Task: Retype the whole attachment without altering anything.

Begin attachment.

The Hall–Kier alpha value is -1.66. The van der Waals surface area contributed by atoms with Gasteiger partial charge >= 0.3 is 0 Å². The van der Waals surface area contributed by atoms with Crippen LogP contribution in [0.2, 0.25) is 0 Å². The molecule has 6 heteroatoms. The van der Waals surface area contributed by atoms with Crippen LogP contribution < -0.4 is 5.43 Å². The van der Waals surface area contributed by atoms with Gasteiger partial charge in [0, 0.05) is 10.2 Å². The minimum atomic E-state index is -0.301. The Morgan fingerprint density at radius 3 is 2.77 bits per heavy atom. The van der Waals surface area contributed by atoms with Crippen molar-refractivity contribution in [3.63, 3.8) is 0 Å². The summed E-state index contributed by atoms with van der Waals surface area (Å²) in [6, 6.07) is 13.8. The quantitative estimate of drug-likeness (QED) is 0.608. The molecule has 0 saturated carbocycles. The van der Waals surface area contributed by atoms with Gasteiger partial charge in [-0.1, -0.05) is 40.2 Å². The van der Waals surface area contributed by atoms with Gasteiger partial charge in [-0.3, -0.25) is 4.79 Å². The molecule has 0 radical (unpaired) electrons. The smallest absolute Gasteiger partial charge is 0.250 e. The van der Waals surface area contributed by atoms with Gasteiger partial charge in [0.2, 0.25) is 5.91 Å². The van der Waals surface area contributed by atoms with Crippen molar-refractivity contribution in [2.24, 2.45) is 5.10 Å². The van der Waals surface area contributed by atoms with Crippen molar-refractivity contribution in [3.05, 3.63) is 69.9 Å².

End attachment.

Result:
The Hall–Kier alpha value is -1.66. The van der Waals surface area contributed by atoms with Gasteiger partial charge >= 0.3 is 0 Å². The van der Waals surface area contributed by atoms with Crippen LogP contribution in [0.2, 0.25) is 0 Å². The molecule has 6 heteroatoms. The van der Waals surface area contributed by atoms with Crippen LogP contribution < -0.4 is 5.43 Å². The van der Waals surface area contributed by atoms with Gasteiger partial charge in [0, 0.05) is 10.2 Å². The minimum atomic E-state index is -0.301. The Morgan fingerprint density at radius 3 is 2.77 bits per heavy atom. The van der Waals surface area contributed by atoms with Crippen molar-refractivity contribution in [3.63, 3.8) is 0 Å². The summed E-state index contributed by atoms with van der Waals surface area (Å²) in [6, 6.07) is 13.8. The quantitative estimate of drug-likeness (QED) is 0.608. The molecule has 0 saturated carbocycles. The van der Waals surface area contributed by atoms with Gasteiger partial charge in [-0.1, -0.05) is 40.2 Å². The van der Waals surface area contributed by atoms with Gasteiger partial charge in [-0.3, -0.25) is 4.79 Å². The molecule has 0 radical (unpaired) electrons. The smallest absolute Gasteiger partial charge is 0.250 e. The van der Waals surface area contributed by atoms with Gasteiger partial charge in [0.2, 0.25) is 5.91 Å². The van der Waals surface area contributed by atoms with Crippen molar-refractivity contribution in [2.24, 2.45) is 5.10 Å². The van der Waals surface area contributed by atoms with Crippen molar-refractivity contribution in [3.05, 3.63) is 69.9 Å².